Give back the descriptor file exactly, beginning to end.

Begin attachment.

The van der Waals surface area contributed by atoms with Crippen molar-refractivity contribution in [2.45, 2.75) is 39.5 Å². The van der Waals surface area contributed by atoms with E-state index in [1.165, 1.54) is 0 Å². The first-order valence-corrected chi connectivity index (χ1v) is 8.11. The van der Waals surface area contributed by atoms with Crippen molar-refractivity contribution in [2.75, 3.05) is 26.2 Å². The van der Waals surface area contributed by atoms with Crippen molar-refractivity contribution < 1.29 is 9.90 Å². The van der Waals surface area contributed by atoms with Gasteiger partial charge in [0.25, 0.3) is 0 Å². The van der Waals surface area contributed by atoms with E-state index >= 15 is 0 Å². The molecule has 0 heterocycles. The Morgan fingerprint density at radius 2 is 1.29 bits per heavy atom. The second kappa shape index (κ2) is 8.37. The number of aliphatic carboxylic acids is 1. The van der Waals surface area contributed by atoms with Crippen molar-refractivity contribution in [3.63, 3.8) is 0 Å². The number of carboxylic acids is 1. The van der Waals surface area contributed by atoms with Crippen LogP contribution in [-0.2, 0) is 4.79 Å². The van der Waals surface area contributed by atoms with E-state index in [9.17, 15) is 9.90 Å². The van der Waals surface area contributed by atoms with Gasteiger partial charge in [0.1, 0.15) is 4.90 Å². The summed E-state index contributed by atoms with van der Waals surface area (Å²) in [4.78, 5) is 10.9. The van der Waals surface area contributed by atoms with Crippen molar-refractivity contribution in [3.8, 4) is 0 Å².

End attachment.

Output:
The van der Waals surface area contributed by atoms with Crippen molar-refractivity contribution in [2.45, 2.75) is 39.5 Å². The van der Waals surface area contributed by atoms with E-state index in [1.165, 1.54) is 0 Å². The first-order valence-corrected chi connectivity index (χ1v) is 8.11. The van der Waals surface area contributed by atoms with Crippen molar-refractivity contribution in [2.75, 3.05) is 26.2 Å². The van der Waals surface area contributed by atoms with Crippen molar-refractivity contribution < 1.29 is 9.90 Å². The van der Waals surface area contributed by atoms with Gasteiger partial charge in [0.25, 0.3) is 0 Å². The van der Waals surface area contributed by atoms with E-state index >= 15 is 0 Å². The molecule has 0 heterocycles. The Morgan fingerprint density at radius 2 is 1.29 bits per heavy atom. The second kappa shape index (κ2) is 8.37. The number of aliphatic carboxylic acids is 1. The van der Waals surface area contributed by atoms with Crippen molar-refractivity contribution in [3.63, 3.8) is 0 Å². The number of carboxylic acids is 1. The van der Waals surface area contributed by atoms with Crippen LogP contribution in [-0.2, 0) is 4.79 Å². The van der Waals surface area contributed by atoms with E-state index in [9.17, 15) is 9.90 Å². The van der Waals surface area contributed by atoms with Gasteiger partial charge in [0.1, 0.15) is 4.90 Å². The summed E-state index contributed by atoms with van der Waals surface area (Å²) in [4.78, 5) is 10.9. The van der Waals surface area contributed by atoms with Crippen molar-refractivity contribution in [3.8, 4) is 0 Å².